Mesh networking is a way to route data, voice and instructions between nodes. It allows for continuous connections and reconfiguration around blocked paths by "hopping" from node to node until a connection can be established. Mesh networks are self-healing: the network can still operate even when a node breaks down or a connection goes bad. As a result, a very reliable network is formed. This concept is applicable to wireless networks, wired networks, and software interaction.
A star-bus network is a combination of a star network and a bus network. A hub (or concentrator) is used to connect the nodes to the network. It is a combination of the linear bus and star topologies and operates over one main communication line.
Computer networking devices are units that mediate data in a computer network. Computer networking devices are also called network equipment, Intermediate Systems (IS) or InterWorking Unit (IWU). Units which are the last receiver or generate data are called hosts or data terminal equipment.
Common basic network devices
Gateway: device sitting at a network node for interfacing with another network that uses different protocols. Works on OSI layers 4 to 7.
Router: a specialized network device that determines the next network point to which to forward a data packet toward its destination. Unlike a gateway, it cannot interface different protocols. Works on OSI layer 3.
Bridge: a device that connects multiple network segments along the data link layer. Works on OSI layer 2.
Switch: a device that allocates traffic from one network segment to certain lines (intended destination(s)) which connect the segment to another network segment. So unlike a hub a switch splits the network traffic and sends it to different destinations rather than to all systems on the network. Works on OSI layer 2.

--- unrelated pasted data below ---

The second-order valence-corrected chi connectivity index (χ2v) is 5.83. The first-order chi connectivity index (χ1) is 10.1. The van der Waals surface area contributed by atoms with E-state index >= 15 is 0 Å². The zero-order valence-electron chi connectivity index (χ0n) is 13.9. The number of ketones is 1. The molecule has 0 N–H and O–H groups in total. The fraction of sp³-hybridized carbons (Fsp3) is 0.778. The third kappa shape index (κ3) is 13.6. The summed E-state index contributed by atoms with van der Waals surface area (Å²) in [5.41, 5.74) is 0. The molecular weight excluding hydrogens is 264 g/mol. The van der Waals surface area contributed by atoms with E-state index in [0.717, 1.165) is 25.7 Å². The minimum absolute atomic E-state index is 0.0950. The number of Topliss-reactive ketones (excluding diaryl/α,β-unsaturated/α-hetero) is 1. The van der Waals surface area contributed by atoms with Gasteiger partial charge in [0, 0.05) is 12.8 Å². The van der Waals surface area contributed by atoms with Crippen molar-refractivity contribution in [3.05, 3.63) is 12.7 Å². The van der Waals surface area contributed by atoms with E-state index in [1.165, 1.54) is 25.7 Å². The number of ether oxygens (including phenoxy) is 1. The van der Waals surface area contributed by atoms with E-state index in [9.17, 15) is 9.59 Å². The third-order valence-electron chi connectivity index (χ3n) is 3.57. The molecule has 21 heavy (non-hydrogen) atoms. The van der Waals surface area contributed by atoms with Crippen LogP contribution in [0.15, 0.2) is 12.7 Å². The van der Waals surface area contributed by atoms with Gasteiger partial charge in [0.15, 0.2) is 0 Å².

Hub: connects multiple Ethernet segments together making them act as a single segment. When using a hub, every attached device shares the same broadcast domain and the same collision domain. Therefore, only one computer connected to the hub is able to transmit at a time. Depending on the network topology, the hub provides a basic level 1 OSI model connection among the network objects (workstations, servers, etc). It provides bandwidth which is shared among all the objects, compared to switches, which provide a dedicated connection between individual nodes. Works on OSI layer 1.
Repeater: device to amplify or regenerate digital signals received while setting them from one part of a network into another. Works on OSI layer 1.
The term network monitoring describes the use of a system that constantly monitors a computer network for slow or failing systems and that notifies the network administrator in case of outages via email, pager or other alarms. It is a subset of the functions involved in network management.
While an intrusion detection system monitors a network for threats from the outside, a network monitoring system monitors the network for problems due to overloaded and/or crashed servers, network connections or other devices.
For example, to determine the status of a webserver, monitoring software may periodically send an HTTP request to fetch a page; for email servers, a test message might be sent through SMTP and retrieved by IMAP or POP3.
Status request failures, such as when a connection cannot be established, it times-out, or the document or message cannot be retrieved, usually produce an action from the monitoring system. These actions vary: an alarm may be sent out to the resident sysadmin, automatic failover systems may be activated to remove the troubled server from duty until it can be repaired, etcetera.
Monitoring the performance of a network uplink is also known as network traffic measurement, and more software is listed there.